As was the case in 2017, the penultimate day of the Tour brings the decision on the overall win with an individual time trial. But the course is much tougher than the 2017 stage in Marseille. It is not only longer, with four intermediate climbs it is also a lot hillier.
The riders roll down the ramp and climb the first 4.2 kilometres at 3.2% with its steepest section of (800 metres at) 6.1% shortly after the start. Following a rolling section and a drop the road goes up again. A punchy stretch of 400 metres at 4% appears at kilometre 12 before the route continues as a undulating uphill until kilometre 16.2.
A gentle plunge of 2 kilometres runs to an irregular 2.7 kilometres climb with some flat sections and its steepest ramps 8%. Following another rolling descent (5 kilometres) the riders tackle the toughest climb at kilometre 26.5. The first metres of the Côte de Pinodieta go up at a mild 4% before the true action begins. In the next 800 metres the climb is averaging 10.5% with its steepest ramp at 21%. The top is 3 kilometres from the finish in Espelette, which is almost all on descent, although the last 500 metres of the race rise at 3%.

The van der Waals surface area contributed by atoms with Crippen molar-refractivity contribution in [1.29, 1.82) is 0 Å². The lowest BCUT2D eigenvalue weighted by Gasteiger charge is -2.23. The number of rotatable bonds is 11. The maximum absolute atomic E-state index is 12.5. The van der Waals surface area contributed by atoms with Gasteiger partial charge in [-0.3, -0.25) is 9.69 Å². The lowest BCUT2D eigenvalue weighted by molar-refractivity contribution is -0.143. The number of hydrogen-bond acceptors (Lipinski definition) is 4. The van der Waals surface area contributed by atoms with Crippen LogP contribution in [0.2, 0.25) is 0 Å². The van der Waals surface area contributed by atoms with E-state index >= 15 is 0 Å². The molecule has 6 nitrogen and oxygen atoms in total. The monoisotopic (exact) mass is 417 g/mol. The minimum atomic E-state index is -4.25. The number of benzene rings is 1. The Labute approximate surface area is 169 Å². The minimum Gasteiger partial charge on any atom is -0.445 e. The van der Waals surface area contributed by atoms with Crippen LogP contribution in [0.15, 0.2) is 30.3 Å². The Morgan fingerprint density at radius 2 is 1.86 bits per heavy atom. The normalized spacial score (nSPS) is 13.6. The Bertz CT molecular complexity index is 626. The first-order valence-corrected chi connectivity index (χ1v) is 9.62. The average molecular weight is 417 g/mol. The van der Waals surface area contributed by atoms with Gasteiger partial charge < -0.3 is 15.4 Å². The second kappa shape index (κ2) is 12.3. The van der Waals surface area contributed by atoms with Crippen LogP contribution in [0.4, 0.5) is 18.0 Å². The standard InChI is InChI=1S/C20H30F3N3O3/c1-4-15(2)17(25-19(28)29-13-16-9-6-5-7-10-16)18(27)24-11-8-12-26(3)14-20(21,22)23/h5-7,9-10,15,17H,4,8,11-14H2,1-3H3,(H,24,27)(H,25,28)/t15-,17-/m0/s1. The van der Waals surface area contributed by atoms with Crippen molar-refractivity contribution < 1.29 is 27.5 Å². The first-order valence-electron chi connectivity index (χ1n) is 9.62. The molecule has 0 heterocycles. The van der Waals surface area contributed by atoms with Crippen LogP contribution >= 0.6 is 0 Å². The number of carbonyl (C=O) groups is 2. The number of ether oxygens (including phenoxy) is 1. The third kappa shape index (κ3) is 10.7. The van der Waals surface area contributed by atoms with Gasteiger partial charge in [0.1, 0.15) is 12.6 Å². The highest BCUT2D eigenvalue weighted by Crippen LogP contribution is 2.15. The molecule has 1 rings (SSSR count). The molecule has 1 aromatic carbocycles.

The 31 kilometres length of the test means that the Tour de France features even less individual time trialling than last year, again beating the record for the lowest number of individual time trial kilometres in the race’s history.
The first rider leaves the ramp at 12:00 and the arrival of the last one is expected around 17:13 – both local times.
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Tour de France 2018 stage 20: Route maps, height profiles, and more
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Video final 5 K
3D bird’s eye route
St.-Pée-sur-Nivelle and Espelette at Google maps